I Take This Woman
Lamarr wrote in her autobiography Ecstasy and Me, "When [studio chief] Mr. [Louis B.] Mayer came up with the property that was to "make Algiers look like a small picture" it was I Take This Woman. When I look back on it all objectively I realize this picture was nothing more than a soap opera. Something you would see on daytime television today. But Mr. Mayer truly believed he had an important picture and I believed him. He signed the great Josef von Sternberg to direct, with the tip that I would thus become MGM's biggest star. Josef von Sternberg had just before made some of Marlene Dietrich's biggest pictures. I'll say for Mr. Mayer that when he believed in something he did spend. He hired Charles MacArthur, one of the town's most expensive script writers, for the screen play. He budgeted I Take This Woman at $1,500,000, which was big money in those days. He assigned the biggest names to support me Spencer Tracy and Water Pidgeon. His enthusiasm was catching. I foresaw another triumph."
All of the assembled elements seemed to guarantee a hit - except the script. Lamarr remembered "Von Sternberg himself read the script which Mr. Mayer thought was ready for the sound stages, and screamed that it was terrible. Finally Mr. Mayer allowed him to rewrite it. Von Sternberg was even critical of his own revision. He didn't feel the script was right yet. By now Mr. Mayer was getting impatient. I was getting all this publicity and he wanted to cash in on it."
I Take This Woman began production with a new director, Frank Borzage, and Mayer himself acting as uncredited producer, which meant he actually went on the set and tried to tell everyone how to do their job including Spencer Tracy. Still, the film wasn't working so production was shut down and the picture temporarily shelved. In the meantime Lamarr made Lady of the Tropics (1939) which was a flop, and Spencer Tracy was contractually obligated to make Stanley and Livingstone (1940) for 20th Century Fox.
Finally Mayer had had enough. "They didn't want me to make I Take This Woman. Well now we will make it", he told Lamarr. Hiring Woody Van Dyke (known in Hollywood as "one-take Woody") to direct, and replacing Walter Pidgeon with Kent Taylor, they shot the film in three weeks. "It was referred to around town as I Re-Take This Woman.
The problems didn't end there. On the set Tracy did not get along with Lamarr. As Bill Davidson wrote in his book Spencer Tracy: Tragic Idol "[Tracy] told writer Abby Mann years later he did not like Hedy. He thought she was taking advantage of her closeness to Mayer, and putting on airs of being overly prim. Says Mann, 'Spence told me, "I thought I'd fix Hedy one day. We had a scene where she had to sit on my lap. The night before we did the scene, I bought a big banana that wasn't ripe yet and was pretty hard. I slipped the banana down the front of my pants, and when Hedy sat down on it, she let out a scream and jumped about ten f*ckin' feet in the air!"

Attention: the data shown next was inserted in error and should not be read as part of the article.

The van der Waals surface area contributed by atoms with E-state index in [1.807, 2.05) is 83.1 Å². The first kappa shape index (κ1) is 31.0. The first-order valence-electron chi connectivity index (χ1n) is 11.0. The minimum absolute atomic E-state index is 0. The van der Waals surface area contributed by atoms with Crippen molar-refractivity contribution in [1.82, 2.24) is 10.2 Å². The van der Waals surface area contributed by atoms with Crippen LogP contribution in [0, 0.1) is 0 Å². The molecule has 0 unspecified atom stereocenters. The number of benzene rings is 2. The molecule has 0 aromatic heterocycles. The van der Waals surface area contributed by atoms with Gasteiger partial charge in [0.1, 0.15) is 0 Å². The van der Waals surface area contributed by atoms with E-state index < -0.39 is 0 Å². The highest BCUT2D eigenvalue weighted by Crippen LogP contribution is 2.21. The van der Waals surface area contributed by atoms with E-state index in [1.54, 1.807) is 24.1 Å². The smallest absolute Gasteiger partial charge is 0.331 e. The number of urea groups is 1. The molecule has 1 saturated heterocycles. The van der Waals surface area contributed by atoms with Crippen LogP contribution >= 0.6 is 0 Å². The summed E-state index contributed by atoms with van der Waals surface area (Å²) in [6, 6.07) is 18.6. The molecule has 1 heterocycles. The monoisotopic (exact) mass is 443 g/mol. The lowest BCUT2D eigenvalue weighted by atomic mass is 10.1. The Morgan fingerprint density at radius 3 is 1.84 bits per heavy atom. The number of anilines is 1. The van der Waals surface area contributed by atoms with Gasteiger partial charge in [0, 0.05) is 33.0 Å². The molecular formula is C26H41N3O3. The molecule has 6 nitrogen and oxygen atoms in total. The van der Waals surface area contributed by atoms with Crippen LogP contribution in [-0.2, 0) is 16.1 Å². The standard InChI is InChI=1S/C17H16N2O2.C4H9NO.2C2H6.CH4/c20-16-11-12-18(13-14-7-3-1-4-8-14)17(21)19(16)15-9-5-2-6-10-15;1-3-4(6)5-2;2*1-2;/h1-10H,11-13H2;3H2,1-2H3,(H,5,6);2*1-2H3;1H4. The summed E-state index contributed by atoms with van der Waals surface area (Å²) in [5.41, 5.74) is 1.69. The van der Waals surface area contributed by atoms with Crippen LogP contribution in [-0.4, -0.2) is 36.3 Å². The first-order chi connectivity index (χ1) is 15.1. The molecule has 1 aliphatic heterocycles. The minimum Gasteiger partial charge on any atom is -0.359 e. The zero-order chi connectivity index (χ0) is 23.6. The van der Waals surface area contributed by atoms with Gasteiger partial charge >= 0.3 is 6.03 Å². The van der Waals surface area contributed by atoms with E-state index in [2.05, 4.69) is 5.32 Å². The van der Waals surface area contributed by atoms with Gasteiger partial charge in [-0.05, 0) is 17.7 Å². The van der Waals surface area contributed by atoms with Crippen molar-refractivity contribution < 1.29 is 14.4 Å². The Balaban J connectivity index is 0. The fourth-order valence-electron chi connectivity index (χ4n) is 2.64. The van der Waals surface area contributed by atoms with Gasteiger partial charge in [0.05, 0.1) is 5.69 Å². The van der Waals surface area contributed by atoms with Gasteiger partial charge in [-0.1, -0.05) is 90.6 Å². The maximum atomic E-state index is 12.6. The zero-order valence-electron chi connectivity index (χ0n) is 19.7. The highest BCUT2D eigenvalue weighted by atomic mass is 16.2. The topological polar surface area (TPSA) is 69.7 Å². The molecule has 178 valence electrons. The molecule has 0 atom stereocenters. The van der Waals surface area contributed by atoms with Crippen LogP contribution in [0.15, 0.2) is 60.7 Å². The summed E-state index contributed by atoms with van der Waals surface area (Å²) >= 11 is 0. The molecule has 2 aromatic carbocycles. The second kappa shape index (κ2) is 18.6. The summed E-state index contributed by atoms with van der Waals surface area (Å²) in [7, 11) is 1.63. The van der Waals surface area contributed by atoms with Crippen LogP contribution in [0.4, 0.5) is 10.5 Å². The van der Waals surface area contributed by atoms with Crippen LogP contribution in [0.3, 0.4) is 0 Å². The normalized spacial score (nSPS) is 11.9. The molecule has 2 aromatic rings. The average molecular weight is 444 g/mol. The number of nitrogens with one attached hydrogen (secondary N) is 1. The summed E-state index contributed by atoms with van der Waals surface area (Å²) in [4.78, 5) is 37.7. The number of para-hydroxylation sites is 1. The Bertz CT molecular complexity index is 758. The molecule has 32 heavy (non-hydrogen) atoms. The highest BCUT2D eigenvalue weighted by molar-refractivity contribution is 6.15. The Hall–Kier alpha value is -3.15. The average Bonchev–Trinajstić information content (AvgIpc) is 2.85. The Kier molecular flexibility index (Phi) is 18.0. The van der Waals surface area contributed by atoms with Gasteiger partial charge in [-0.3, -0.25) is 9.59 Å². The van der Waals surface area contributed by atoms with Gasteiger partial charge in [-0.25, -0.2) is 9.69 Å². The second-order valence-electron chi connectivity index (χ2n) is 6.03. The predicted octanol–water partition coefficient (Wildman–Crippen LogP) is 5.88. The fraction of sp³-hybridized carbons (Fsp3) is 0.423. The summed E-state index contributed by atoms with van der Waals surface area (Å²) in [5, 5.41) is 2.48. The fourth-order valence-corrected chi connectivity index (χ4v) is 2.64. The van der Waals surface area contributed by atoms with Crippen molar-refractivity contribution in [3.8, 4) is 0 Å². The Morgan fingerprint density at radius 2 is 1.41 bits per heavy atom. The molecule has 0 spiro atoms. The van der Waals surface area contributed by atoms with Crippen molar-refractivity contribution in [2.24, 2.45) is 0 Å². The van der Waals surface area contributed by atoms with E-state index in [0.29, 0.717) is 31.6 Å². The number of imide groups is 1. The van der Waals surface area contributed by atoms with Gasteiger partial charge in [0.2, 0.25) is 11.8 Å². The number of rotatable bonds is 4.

After all the fuss, I Take This Woman was 'much ado about nothing'. Frank Nugent in his February 16, 1940 review of the film summed it all up: "[...] The result is ersatz, a synthetic brew tasting more of the cooking than the stock, with a completely nonsensical plot, ridiculous characterization and motivation, and a final tableau reminiscent of a grammar school pageant in which a muslined Goddess of Liberty holds her arms in benediction over the grinning little representatives of Nations of the World."
"The goddess here is Hedy Lamarr, who, surrounded by a casting director's sheaf of East Side youngsters, appears at the door of the clinic to keep Dr. Spencer Tracy from taking the next boat to China and forgetfulness. Dr. Tracy (or Dr. Decker, as the script calls him) had decided, you see, that his enigmatic Russian bride never has been able to forget the fiery Phil Mayberry who once eloped with her to Yucatan and then, anti-climactically, remembered he had a wife. Actually, of course, Miss Lamarr's Mrs. Decker, after two solid hours of brooding over her love life, had just reached the staggering conclusion that Mr. Mayberry really meant nothing to her, that she loved Dr. Decker after all. But, by this time, Dr. Decker, who had been almost too mechanically perfect as the understanding husband for the first nine-tenths of the drama, elected to believe the worst and -. But why, oh why, go on?"
"It is altogether too much to expect that any cast could salvage anything from this potpourri of Gone with the Wind , The Citadel  and last year's galoshes. Mr. Tracy manfully does his best; Miss Lamarr obediently turns her face to the camera; Verree Teasdale rips out her lines with gallant obliviousness to the fact that wit sounds odd in a funeral chapel. I Take This Woman will go down in history as the most extensively operated-on film of 1938-39-40; unfortunately the patient died."
Producer: Louis B. Mayer, Bernard H. Hyman, Lawrence Weingarten
Director: W.S. Van Dyke
Screenplay: James Kevin McGuinness, based on the story "A New York Cinderella" by Charles MacArthur
Cinematography: Harold Rosson
Art Direction: Cedric Gibbons
Music: Artur Guttmann, Bronislau Kaper
Film Editing: George Boemler
Cast: Spencer Tracy (Dr. Karl Decker), Hedy Lamarr (Georgi Gragore Decker), Verree Teasdale (Madame 'Cesca' Marcesca), Kent Taylor (Phil Mayberry), Laraine Day (Linda Rodgers), Mona Barrie (Sandra Mayberry).
BW-97m. Closed captioning.
by Lorraine LoBianco
New York Times: The Screen in Review: I Take This Woman by Frank Nugent, Feb 16, 1940.
Spencer Tracy: Tragic Idol b Bill Davidson
Ecstasy and Me by Hedy Lamarr